Let's Stop Pretending


Now when Simon saw that the Spirit was given through the laying on of the apostles' hands, he offered them money, saying, “Give me this power also, so that anyone on whom I lay my hands may receive the Holy Spirit.” But Peter said to him, “May your silver perish with you, because you thought you could obtain the gift of God with money! You have neither part nor lot in this matter, for your heart is not right before God. Repent, therefore, of this wickedness of yours, and pray to the Lord that, if possible, the intent of your heart may be forgiven you. — Acts 8:18-22

Poor Simon. I kind of feel bad for him here, mainly because his request reveals his motivation. But, let's remember that Simon heard the Gospel, believed, and was even baptized in the previous verses. But it appears this was all somewhat of a performance.

We have to remember that Simon has been rewarded for years for putting on a show. Everyone loved this guy. He was a professional magician. Performing was his means of livelihood. And he was good at it. And clearly, making the transition from performing to genuine belief would be more challenging for him.

Yet we all pretend, don't we?. We pretend to have it all together. We pretend not to have hurts and hangups. We pretend to know how to handle the challenges before us even though we are desperately lost and confused.

And pretending does us no good, plus it misrepresents our good God. And this is why Peter is so strong with Simon. He knows, better than most, that in a commitment to Jesus, our behaviors should integrate with our true motivations. All pretending does is attempt to detach motivation from behavior for selfish gain. And the most revealing part of this whole interaction is that Simon reveals his true motive. By asking the question he does, we discover his motive is detached from his previous behaviors. His real motive is buying his way to superior magic. But this cannot be bought.

You know, we are all in process, just like Simon. And it takes time to unlearn behaviors we have practiced. But we unlearn these behaviors by daily addressing our desire to pretend. Then we turn this selfish desire toward godly motivation and integrate this into our actions. And one day at a time, we will leave the magic of pretending behind.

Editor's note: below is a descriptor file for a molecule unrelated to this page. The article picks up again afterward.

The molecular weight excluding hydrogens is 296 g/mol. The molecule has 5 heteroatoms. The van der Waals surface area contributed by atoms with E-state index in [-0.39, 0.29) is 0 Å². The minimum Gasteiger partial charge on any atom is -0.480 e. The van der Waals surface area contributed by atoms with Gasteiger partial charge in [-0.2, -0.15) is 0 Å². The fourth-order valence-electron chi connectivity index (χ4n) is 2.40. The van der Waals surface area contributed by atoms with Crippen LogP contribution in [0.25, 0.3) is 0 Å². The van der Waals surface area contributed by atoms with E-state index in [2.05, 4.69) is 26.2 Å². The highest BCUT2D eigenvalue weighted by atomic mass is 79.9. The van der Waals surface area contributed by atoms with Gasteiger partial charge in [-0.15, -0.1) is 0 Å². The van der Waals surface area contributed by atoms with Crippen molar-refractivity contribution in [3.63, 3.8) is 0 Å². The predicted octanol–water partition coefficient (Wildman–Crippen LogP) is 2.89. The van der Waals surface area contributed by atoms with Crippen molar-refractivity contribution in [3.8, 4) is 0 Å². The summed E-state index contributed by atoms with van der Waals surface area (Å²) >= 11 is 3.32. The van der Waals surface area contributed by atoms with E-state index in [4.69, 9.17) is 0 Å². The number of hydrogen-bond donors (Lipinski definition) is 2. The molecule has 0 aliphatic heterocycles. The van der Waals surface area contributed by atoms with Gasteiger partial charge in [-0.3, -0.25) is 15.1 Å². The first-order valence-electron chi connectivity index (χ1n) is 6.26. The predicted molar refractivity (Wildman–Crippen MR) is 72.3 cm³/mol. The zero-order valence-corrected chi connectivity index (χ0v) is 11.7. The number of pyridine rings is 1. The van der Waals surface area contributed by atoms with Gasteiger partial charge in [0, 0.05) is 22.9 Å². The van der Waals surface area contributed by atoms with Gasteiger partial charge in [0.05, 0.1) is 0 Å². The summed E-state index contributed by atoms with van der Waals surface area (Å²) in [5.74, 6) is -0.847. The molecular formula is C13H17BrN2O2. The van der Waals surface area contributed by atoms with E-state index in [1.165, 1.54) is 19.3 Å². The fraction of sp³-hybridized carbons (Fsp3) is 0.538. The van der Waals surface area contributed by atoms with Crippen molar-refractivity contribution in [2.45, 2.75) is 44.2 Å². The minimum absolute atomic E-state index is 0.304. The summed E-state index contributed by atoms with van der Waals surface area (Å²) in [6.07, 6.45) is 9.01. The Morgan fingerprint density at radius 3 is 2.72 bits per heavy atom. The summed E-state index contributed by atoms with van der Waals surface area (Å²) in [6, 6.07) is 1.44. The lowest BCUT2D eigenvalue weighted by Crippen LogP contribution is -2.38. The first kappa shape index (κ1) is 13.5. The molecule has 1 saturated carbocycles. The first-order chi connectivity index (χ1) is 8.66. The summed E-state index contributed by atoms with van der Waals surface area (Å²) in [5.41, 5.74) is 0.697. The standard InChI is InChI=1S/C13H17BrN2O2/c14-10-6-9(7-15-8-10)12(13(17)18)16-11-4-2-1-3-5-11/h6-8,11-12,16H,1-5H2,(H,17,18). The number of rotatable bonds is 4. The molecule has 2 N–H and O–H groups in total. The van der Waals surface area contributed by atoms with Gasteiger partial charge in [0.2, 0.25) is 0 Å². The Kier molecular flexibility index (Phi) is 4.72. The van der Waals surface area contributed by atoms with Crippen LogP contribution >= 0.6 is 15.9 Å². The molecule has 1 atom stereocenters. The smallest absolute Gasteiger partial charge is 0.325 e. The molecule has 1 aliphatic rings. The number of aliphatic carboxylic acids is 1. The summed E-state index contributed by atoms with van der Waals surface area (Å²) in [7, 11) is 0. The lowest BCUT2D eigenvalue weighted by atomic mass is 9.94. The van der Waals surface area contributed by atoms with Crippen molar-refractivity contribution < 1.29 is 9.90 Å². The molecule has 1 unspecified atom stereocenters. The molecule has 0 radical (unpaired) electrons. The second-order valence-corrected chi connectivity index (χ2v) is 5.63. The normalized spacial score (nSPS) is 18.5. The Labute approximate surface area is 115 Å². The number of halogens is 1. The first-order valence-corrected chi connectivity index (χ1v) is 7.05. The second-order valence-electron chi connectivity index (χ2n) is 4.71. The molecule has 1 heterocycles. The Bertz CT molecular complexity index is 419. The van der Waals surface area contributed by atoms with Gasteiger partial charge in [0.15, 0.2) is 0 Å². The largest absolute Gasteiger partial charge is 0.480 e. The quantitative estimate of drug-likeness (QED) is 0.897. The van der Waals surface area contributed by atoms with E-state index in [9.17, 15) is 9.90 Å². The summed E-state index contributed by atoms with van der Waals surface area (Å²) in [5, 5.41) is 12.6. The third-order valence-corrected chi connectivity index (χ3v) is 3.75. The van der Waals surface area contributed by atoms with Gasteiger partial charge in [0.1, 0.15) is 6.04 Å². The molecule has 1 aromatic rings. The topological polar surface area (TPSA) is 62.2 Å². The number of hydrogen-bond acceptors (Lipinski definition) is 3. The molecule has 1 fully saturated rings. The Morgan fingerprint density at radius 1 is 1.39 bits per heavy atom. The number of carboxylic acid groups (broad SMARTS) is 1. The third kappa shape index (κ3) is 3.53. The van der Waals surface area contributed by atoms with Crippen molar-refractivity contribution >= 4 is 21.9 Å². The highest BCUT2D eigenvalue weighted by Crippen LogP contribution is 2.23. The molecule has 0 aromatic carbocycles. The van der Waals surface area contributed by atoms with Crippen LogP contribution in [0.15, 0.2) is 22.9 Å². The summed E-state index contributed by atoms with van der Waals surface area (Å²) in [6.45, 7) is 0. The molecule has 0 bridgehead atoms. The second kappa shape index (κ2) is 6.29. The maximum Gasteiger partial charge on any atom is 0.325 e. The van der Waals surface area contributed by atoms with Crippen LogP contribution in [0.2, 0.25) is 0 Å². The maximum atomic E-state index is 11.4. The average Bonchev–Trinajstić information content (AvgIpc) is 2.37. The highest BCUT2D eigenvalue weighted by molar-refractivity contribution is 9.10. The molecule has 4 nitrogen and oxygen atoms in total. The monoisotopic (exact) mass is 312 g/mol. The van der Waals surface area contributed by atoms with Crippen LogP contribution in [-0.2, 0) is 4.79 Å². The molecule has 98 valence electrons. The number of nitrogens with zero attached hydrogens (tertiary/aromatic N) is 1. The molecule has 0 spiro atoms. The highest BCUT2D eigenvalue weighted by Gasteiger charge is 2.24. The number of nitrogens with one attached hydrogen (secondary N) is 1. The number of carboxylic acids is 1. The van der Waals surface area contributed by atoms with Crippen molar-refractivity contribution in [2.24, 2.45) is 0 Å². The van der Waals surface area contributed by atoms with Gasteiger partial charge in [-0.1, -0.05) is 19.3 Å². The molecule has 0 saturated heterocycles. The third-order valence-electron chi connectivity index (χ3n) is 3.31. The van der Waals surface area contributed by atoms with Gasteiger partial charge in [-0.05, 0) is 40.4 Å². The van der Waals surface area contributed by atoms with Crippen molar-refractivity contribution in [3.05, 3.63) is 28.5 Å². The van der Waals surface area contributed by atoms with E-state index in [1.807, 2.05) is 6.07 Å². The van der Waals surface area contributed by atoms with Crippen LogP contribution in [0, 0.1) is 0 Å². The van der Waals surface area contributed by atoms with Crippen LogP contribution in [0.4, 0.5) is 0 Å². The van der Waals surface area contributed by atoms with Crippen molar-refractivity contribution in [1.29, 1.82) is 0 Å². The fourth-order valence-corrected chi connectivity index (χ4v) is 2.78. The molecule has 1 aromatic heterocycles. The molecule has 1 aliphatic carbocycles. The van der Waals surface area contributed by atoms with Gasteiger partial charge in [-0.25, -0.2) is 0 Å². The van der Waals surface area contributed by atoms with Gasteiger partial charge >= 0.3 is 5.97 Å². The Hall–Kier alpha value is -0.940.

ASK THIS: In what relationship do you pretend? And why?

DO THIS: Ask God to give you new motivations.

PRAY THIS: God, I need a new heart and with it new motivations. Purify me to the core, and may I be the perfect representative for you.

PLAY THIS: Purify My Heart — Jeremy Riddle.


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Let's Stop Pretending

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6 thoughts on “Let’s Stop Pretending

  1. Brian says:

    One of the first things I learned in my recovery program is that we wear masks. Mine was I had it all together, confident, and the mask of hard work. All while hiding in addiction. I was a poser and some days the old poser slips in.
    Vince and all you other guys are helping be authentic and learning to be accepted as I am. I man in need of a lot of work.
    Thanks you all

  2. Massimo says:

    This reminds me of the study I did by John Eldredge called Wild at Heart where we learned that we are all “posers” at some point, in certain circumstances, pretending we know more than we do, or have it all together, instead of being real and vulnerable, taking the risk to show our true selves instead of pretending. We do this at church, we do this with friends, we do this with our mechanic and sports fanatic friends, at least I did. In the end, like you said Vince, we are misrepresenting and not trusting our God and deep down looking for acceptance for selfish gain. My name is Massimo and I’m a recovering poser. 😅

  3. Chad Heggestad says:

    Holy Spirit, help me and guide me to stop pretending. And just start tending.

    In Jesus’ name, Amen.

    • Jason says:

      I fool myself, thinking I am okay and doing fine instead of relying solely on God for everything. My relationship with my family – I want to be an encourager in the Lord.

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